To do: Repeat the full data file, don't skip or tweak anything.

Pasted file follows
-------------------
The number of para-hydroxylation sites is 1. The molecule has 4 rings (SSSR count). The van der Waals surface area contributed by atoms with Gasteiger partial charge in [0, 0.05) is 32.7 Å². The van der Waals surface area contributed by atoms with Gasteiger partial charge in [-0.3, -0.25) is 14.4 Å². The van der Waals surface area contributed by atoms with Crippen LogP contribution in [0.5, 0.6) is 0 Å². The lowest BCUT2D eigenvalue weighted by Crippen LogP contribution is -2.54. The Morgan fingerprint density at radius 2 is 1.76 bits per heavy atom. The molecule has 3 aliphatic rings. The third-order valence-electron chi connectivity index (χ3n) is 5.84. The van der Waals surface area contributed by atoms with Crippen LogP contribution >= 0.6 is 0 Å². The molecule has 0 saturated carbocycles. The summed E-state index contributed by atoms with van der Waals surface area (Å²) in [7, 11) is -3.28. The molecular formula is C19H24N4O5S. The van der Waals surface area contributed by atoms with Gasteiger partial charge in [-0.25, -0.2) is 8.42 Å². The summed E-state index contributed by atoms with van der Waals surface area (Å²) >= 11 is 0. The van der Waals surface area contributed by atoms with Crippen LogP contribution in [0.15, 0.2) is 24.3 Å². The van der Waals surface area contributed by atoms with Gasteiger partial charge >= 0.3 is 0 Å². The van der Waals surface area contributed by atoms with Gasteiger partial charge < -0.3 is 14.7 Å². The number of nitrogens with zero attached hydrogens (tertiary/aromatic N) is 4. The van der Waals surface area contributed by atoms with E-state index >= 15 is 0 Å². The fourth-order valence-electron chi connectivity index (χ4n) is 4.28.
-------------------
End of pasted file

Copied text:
The number of para-hydroxylation sites is 1. The molecule has 4 rings (SSSR count). The van der Waals surface area contributed by atoms with Gasteiger partial charge in [0, 0.05) is 32.7 Å². The van der Waals surface area contributed by atoms with Gasteiger partial charge in [-0.3, -0.25) is 14.4 Å². The van der Waals surface area contributed by atoms with Crippen LogP contribution in [0.5, 0.6) is 0 Å². The lowest BCUT2D eigenvalue weighted by Crippen LogP contribution is -2.54. The Morgan fingerprint density at radius 2 is 1.76 bits per heavy atom. The molecule has 3 aliphatic rings. The third-order valence-electron chi connectivity index (χ3n) is 5.84. The van der Waals surface area contributed by atoms with Crippen LogP contribution >= 0.6 is 0 Å². The molecule has 0 saturated carbocycles. The summed E-state index contributed by atoms with van der Waals surface area (Å²) in [7, 11) is -3.28. The molecular formula is C19H24N4O5S. The van der Waals surface area contributed by atoms with Gasteiger partial charge in [-0.25, -0.2) is 8.42 Å². The summed E-state index contributed by atoms with van der Waals surface area (Å²) >= 11 is 0. The van der Waals surface area contributed by atoms with Crippen LogP contribution in [0.15, 0.2) is 24.3 Å². The van der Waals surface area contributed by atoms with Gasteiger partial charge >= 0.3 is 0 Å². The van der Waals surface area contributed by atoms with Gasteiger partial charge < -0.3 is 14.7 Å². The number of nitrogens with zero attached hydrogens (tertiary/aromatic N) is 4. The van der Waals surface area contributed by atoms with E-state index >= 15 is 0 Å². The fourth-order valence-electron chi connectivity index (χ4n) is 4.28.